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Lawmakers To Seek Ban On BPA

Posted by Chrissie Cole
Tuesday, November 18, 2008 11:40 PM EST
Category: Major Medical
Tags: FDA and Prescription Drugs, Protecting Your Family, BPA, Toxic Substances, Bisphenol-A, Environmental Health, Dangerous Products, Baby Products

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IMAGE SOURCE:© Wikimedia Commons / chemical structure of bisphenol A / Calvero

U.S. state and federal lawmakers are working to ban the chemical bisphenol-A (BPA) from beverage containers and food.

Bisphenol-A is a compound that hardens plastic and is used in thousands of everyday consumer items including the lining of food cans, food containers, DVD cases, shower curtains, and baby bottles.

When the 111th Congress convenes in January, Rep. Edward J. Markey, (D-Mass.) plans to renew a bill to ban BPA from beverage and food containers, citing an analysis conducted by the Milwaukee-Wisconsin Journal Sentinel.

The Journal measured the amount of bisphenol-A released after heating and calculated how much of the chemical children of varying ages and weight would consume if they were to eat from the containers. All ten products tested, leaked toxic doses of the chemical when heated, found the newspaper.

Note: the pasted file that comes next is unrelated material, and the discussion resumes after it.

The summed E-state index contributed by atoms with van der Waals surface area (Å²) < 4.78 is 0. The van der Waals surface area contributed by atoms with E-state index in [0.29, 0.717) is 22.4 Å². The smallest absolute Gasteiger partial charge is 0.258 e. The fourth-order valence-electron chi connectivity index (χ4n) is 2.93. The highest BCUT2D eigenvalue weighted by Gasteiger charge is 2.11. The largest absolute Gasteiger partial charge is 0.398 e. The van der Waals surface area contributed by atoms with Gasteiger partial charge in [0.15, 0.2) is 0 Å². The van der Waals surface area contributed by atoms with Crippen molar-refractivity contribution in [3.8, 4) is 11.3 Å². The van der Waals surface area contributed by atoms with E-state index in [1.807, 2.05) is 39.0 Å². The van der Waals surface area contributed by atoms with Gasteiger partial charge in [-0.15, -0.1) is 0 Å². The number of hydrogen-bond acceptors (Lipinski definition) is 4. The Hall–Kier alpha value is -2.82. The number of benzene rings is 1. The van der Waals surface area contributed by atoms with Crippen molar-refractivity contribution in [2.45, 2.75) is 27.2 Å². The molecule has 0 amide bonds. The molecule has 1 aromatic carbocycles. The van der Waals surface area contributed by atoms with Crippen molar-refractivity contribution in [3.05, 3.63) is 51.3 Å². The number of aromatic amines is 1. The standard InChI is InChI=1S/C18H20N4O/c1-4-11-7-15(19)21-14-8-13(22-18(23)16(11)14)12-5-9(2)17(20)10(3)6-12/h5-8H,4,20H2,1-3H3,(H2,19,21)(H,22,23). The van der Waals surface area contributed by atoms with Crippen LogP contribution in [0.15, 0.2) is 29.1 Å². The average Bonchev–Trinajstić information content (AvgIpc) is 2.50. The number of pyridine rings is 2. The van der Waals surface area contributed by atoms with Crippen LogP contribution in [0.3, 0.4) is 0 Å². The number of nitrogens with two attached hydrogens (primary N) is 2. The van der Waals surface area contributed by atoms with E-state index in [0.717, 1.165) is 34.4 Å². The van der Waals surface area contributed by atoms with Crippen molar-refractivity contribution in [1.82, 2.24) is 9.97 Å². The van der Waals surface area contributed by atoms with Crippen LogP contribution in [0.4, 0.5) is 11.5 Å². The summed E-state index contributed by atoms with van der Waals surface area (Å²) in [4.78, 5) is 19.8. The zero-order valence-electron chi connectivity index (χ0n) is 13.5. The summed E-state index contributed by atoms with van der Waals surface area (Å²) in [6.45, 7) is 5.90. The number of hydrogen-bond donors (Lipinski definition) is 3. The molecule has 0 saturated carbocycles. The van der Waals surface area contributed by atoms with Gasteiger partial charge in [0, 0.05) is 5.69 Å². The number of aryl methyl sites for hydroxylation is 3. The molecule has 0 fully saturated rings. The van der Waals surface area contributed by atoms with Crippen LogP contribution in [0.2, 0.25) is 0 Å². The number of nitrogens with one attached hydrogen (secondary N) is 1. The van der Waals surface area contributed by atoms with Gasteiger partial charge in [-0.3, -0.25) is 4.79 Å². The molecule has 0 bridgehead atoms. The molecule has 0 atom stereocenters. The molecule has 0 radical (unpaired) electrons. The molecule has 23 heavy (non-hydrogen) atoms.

“This test of ‘microwave safe’ containers adds to the vast and compelling arguments indicating that BPA is dangerous and unsuitable for all beverage and food containers,” Markey said.

The Journal Sentinel found 17 studies in which scientists looked at levels of BPA exposure in live laboratory animals that showed harmful effects including genital defects, behavioral changes and abnormal development of mammary glands.

Sen. Charles Schumer (D-N.Y.) said he, too, plans to reintroduce his fight to have Bispehnol-A banned from all children's products.

13 states have proposed a ban on BPA. Wisconsin is not yet one of them.

A scientific advisory panel recently concluded the Food and Drug Administration (FDA) underestimated scientific evidence and employed flawed methods when deciding a chemical widely used in baby bottles and in the lining of cans is not harmful.

The report, found the FDA did not take into account a host of studies linking bisphenol-A (BPA) to diabetes, prostate cancer and other health problems when finalizing its first draft risk assessment in September. #


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